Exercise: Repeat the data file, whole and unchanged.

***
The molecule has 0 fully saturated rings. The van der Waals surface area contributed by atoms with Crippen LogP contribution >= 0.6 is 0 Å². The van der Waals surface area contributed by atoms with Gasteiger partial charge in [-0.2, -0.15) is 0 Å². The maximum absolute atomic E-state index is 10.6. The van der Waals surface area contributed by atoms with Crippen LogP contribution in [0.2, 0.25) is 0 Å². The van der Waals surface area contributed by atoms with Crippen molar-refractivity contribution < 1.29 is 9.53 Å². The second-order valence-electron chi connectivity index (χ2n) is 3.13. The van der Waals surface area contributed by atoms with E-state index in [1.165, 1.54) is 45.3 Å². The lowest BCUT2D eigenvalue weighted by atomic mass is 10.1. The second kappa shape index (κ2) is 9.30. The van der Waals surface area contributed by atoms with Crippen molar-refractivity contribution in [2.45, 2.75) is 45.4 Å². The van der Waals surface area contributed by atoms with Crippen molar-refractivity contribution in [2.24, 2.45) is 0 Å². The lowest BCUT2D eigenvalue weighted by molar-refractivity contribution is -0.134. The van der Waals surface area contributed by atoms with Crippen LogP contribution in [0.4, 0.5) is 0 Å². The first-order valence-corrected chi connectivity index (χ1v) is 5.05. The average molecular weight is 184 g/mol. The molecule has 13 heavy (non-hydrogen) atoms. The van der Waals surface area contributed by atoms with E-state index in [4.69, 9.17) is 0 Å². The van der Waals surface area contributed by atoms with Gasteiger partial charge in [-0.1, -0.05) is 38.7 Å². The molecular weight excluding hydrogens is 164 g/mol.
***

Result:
The molecule has 0 fully saturated rings. The van der Waals surface area contributed by atoms with Crippen LogP contribution >= 0.6 is 0 Å². The van der Waals surface area contributed by atoms with Gasteiger partial charge in [-0.2, -0.15) is 0 Å². The maximum absolute atomic E-state index is 10.6. The van der Waals surface area contributed by atoms with Crippen LogP contribution in [0.2, 0.25) is 0 Å². The van der Waals surface area contributed by atoms with Crippen molar-refractivity contribution < 1.29 is 9.53 Å². The second-order valence-electron chi connectivity index (χ2n) is 3.13. The van der Waals surface area contributed by atoms with E-state index in [1.165, 1.54) is 45.3 Å². The lowest BCUT2D eigenvalue weighted by atomic mass is 10.1. The second kappa shape index (κ2) is 9.30. The van der Waals surface area contributed by atoms with Crippen molar-refractivity contribution in [2.45, 2.75) is 45.4 Å². The van der Waals surface area contributed by atoms with Crippen molar-refractivity contribution in [2.24, 2.45) is 0 Å². The lowest BCUT2D eigenvalue weighted by molar-refractivity contribution is -0.134. The van der Waals surface area contributed by atoms with Crippen LogP contribution in [0.4, 0.5) is 0 Å². The first-order valence-corrected chi connectivity index (χ1v) is 5.05. The average molecular weight is 184 g/mol. The molecule has 13 heavy (non-hydrogen) atoms. The van der Waals surface area contributed by atoms with E-state index in [4.69, 9.17) is 0 Å². The van der Waals surface area contributed by atoms with Gasteiger partial charge in [-0.1, -0.05) is 38.7 Å². The molecular weight excluding hydrogens is 164 g/mol.